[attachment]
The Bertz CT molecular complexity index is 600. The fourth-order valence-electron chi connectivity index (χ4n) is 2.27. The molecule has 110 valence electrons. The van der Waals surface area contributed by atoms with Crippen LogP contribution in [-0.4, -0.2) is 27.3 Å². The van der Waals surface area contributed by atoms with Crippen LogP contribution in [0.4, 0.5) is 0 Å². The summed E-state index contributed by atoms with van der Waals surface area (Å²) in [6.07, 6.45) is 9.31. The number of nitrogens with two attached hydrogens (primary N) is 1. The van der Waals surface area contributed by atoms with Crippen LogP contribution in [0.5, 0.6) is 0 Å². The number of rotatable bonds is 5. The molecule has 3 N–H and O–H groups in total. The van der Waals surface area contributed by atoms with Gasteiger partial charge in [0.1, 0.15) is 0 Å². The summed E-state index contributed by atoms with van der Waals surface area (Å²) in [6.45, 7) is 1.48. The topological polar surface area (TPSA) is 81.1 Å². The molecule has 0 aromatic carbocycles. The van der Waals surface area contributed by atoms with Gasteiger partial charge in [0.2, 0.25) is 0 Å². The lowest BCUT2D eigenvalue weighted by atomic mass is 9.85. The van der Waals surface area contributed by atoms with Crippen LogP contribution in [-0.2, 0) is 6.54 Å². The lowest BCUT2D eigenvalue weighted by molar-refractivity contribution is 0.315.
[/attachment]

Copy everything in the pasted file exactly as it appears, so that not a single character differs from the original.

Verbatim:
The Bertz CT molecular complexity index is 600. The fourth-order valence-electron chi connectivity index (χ4n) is 2.27. The molecule has 110 valence electrons. The van der Waals surface area contributed by atoms with Crippen LogP contribution in [-0.4, -0.2) is 27.3 Å². The van der Waals surface area contributed by atoms with Crippen LogP contribution in [0.4, 0.5) is 0 Å². The summed E-state index contributed by atoms with van der Waals surface area (Å²) in [6.07, 6.45) is 9.31. The number of nitrogens with two attached hydrogens (primary N) is 1. The van der Waals surface area contributed by atoms with Crippen LogP contribution in [0.5, 0.6) is 0 Å². The number of rotatable bonds is 5. The molecule has 3 N–H and O–H groups in total. The van der Waals surface area contributed by atoms with Gasteiger partial charge in [0.1, 0.15) is 0 Å². The summed E-state index contributed by atoms with van der Waals surface area (Å²) in [6.45, 7) is 1.48. The topological polar surface area (TPSA) is 81.1 Å². The molecule has 0 aromatic carbocycles. The van der Waals surface area contributed by atoms with Gasteiger partial charge in [0.2, 0.25) is 0 Å². The lowest BCUT2D eigenvalue weighted by atomic mass is 9.85. The van der Waals surface area contributed by atoms with Crippen LogP contribution in [-0.2, 0) is 6.54 Å². The lowest BCUT2D eigenvalue weighted by molar-refractivity contribution is 0.315.